Northern Michigan in Focus: The Association to Rescue Kritters New Book
When should you step in to help a wild animal, and when should you let it be?
The folks at ARK, the Association to Rescue Kritters, in Roscommon County have written a book to help clear up those questions.
“It’s a book to try to educate kids about wildlife and about what to do if you find wildlife, what to do and not do, what things need help and what things don’t, because are so many things that end up at the ARK, at our wildlife rehab center, that don’t need to be here and it’s because people don’t know,” explained Ruth Fruehauf, ARK founder and author.
Most of us have seen it at one time or another, a baby animal that we think has been left by its parents. Then we do the worst thing we could do for the baby: touch it.
“There are so many times that they’re picking up fledgling birds. If the mom and dad are trying to teach you to fly and people don’t realize that, they are literally kidnapping that baby bird to bring it into a rehab,” said Ruth “There is a lot of information in there that will be helpful.”
That’s is the whole idea behind the book Rascal and the Berry Bandit: Tales from the ARK.
It’s a collection of stories told through the eyes of a raccoon about what to do if you find a baby animal in the woods.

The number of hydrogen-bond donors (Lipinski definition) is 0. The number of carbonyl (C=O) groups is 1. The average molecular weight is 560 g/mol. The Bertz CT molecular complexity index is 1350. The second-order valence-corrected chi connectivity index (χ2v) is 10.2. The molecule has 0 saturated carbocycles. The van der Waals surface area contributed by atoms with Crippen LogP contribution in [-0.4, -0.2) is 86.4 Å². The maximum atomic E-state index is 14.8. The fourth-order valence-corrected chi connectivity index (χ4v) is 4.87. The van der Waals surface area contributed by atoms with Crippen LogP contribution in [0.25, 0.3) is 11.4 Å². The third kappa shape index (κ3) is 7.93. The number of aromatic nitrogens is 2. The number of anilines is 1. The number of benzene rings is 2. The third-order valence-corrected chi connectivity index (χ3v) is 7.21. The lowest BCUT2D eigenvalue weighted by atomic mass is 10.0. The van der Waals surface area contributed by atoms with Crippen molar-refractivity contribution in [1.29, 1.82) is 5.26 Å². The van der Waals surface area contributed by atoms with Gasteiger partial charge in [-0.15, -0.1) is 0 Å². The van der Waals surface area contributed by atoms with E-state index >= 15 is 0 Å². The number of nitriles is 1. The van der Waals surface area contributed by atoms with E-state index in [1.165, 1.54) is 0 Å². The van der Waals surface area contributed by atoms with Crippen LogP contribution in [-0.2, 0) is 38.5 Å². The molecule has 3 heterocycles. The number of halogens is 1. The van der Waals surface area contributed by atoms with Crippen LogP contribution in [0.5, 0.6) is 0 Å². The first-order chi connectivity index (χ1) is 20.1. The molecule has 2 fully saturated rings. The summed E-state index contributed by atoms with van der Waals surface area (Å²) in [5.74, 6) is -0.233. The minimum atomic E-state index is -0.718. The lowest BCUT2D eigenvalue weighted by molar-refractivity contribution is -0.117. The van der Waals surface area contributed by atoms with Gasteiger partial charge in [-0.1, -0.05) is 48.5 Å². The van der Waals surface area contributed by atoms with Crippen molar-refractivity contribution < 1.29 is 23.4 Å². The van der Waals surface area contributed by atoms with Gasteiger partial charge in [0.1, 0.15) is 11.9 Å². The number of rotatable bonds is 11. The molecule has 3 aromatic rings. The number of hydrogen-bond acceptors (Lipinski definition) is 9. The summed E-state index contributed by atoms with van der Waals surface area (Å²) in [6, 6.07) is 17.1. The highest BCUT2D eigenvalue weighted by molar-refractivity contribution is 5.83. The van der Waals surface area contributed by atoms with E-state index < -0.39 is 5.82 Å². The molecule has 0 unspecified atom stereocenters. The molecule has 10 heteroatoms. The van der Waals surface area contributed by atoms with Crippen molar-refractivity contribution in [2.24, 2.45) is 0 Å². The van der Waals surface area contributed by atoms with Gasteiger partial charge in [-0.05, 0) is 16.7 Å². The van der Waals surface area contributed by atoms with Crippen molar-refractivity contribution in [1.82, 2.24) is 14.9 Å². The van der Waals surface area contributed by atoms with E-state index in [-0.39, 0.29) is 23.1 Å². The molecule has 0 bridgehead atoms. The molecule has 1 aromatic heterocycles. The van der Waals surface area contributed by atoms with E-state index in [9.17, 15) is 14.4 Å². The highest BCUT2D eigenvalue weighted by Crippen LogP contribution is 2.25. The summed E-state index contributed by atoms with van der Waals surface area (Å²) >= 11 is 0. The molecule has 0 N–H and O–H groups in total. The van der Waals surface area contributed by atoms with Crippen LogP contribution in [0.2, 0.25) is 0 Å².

“When I started volunteering here, I realize there was a wrong way and a right way to do it. Primarily, the wrong way’s when somebody finds an animal, the first thing they do is they try to feed it something. Generally it’s milk, cow’s milk, which can kill them pretty quickly, and so it’s important for them to understand that,” explained Kathy Hedrich, ARK volunteer and author.
Illustrator Kim Diment says, “There are certain things that just aren’t going to be rehabbed very well, and you’re kind of issuing them a death warrant by taking them out of their natural surroundings and not letting Mom come back and find them.”
Sometimes, doing nothing is the most compassionate thing you can do.
“It allows me to put stories out there that all have messages, leave the fawns in the woods, don’t take them out until you have talked to an adult or rehab. Let them make the decision, because the does don’t stay with fawns. There’s just enough information in there to make it entertaining, educational and something that will hopefully cause the kids and the adults to work together towards a positive outcome. Whatever the animal is they’re trying to help: don’t touch it get an adult,” said Ruth.